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NMSU Researchers Work To Increase Produce Sales In Grocery Stores

NMSU researchers Mihai Niculescu, left, and Collin Payne with a grocery cart placard used in grocery stores to study how in-store marketing can be used to influence shoppers to buy more fresh fruit and vegetables. (NMSU photo by Robert Yee)
NMSU researchers Mihai Niculescu, left, and Collin Payne with a grocery cart placard used in grocery stores to study how in-store marketing can be used to influence shoppers to buy more fresh fruit and vegetables. (NMSU photo by Robert Yee)

Last updated on June 14th, 2024 at 09:46 am

by Terrie Ellerbee/associate editor

New Mexico State University College of Business marketing professors Collin Payne and Mihai Niculescu have been looking for ways to encourage shoppers to spend more of their food dollars on fresh produce.

They are co-directors of NMSU’s Consumer Behavior Laboratory, which is equipped with eye-tracking software, a virtual grocery store and the ability to do online surveys, among other tools.

Payne said they created the lab to facilitate more behavioral research and to pilot-test ideas for grocery stores. Their work has drawn attention from the likes of The New York Times and Fox News.

They have tried out relatively simple methods that do, in fact, increase fresh produce sales. That is a good thing for consumers, but also for grocers, Payne tells The Shelby Report.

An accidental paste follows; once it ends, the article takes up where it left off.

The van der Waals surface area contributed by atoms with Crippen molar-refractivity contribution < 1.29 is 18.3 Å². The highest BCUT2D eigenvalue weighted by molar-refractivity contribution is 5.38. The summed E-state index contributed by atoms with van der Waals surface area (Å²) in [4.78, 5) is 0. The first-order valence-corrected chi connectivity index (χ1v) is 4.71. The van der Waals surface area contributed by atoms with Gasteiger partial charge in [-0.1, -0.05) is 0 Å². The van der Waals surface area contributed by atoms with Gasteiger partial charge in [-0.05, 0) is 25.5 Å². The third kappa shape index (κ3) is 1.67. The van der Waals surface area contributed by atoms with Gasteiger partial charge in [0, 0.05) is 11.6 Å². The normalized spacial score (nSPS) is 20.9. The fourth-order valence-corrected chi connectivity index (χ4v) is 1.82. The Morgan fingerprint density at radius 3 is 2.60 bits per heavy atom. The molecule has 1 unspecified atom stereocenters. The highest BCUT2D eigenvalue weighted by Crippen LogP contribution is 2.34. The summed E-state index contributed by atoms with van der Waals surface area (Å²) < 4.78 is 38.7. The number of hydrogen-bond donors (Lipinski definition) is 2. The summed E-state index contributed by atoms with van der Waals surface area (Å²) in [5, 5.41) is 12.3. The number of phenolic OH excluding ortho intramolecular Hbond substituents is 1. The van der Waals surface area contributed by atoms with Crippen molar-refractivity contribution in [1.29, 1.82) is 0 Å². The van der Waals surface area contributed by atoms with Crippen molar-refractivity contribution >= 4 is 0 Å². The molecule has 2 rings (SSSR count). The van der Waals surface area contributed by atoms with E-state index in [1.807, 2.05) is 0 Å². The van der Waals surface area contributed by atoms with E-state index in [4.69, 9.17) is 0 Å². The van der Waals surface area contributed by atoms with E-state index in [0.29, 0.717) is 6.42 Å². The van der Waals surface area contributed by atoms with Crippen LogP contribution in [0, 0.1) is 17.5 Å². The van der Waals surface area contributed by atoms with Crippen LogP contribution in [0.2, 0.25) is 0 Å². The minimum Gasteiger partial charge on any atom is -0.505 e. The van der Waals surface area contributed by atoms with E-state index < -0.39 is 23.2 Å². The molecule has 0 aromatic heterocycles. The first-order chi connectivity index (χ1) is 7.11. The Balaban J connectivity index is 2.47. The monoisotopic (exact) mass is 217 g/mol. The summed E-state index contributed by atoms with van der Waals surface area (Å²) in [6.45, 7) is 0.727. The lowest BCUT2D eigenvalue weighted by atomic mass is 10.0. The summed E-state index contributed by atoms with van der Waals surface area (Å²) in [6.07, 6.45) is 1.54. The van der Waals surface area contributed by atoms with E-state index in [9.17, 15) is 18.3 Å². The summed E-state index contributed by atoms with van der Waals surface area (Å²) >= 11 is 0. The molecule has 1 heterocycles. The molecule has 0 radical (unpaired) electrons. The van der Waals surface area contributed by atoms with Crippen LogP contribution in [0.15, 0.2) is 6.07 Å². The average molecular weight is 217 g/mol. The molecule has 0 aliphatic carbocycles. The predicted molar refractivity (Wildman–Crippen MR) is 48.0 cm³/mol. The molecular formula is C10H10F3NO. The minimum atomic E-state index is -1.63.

“There are a couple of different ways to think about this. One way is the current environment in which shoppers go through their trip to actually purchase groceries. When the consumer actually gets into the grocery store, they’re at a complete disadvantage already, as manufacturers do their own research,” Payne said. “They’re studying how to package, place, promote things in the grocery store all the time. They know customers better than they know themselves. It’s in that environment that shoppers are placed, and they end up purchasing things maybe that they don’t want to in the first place.”

He is quick to point out that the work doesn’t have to do with demoting any products in the store, but just promoting healthier choices.

“What we try to do is we try to give consumers tools or easy-to-use rules of thumb that they can use to leave the grocery store with foods that are healthier for them and that they actually want to purchase,” Payne said. “So we’re trying to level the playing field a little bit. We’re not trying to discourage them from purchasing anything else.”

He said what they know about consumers is that they come into the store with a fixed budget, but half of it is available to be influenced in the store.

“We thought we could provide them with tools that are more beneficial to them than not, and then end up helping the grocery store, because obviously produce is higher margin than most packaged goods. We believe that it’s a win-win solution. It’s a win for the grocer because we’re helping existing shoppers switch to higher margin food. It’s a win for the consumer because it’s healthier for them. Grocery stores profit. Consumers profit.”

Payne, along with Drs. Brian Wansink and David R. Just of Cornell University, are the people behind the “Elmo study,” which found that children were more likely to choose an apple if it had an Elmo sticker on it. It did not, however, have the same effect with a cookie, and the use of unknown character icons failed to inspire their choices as well.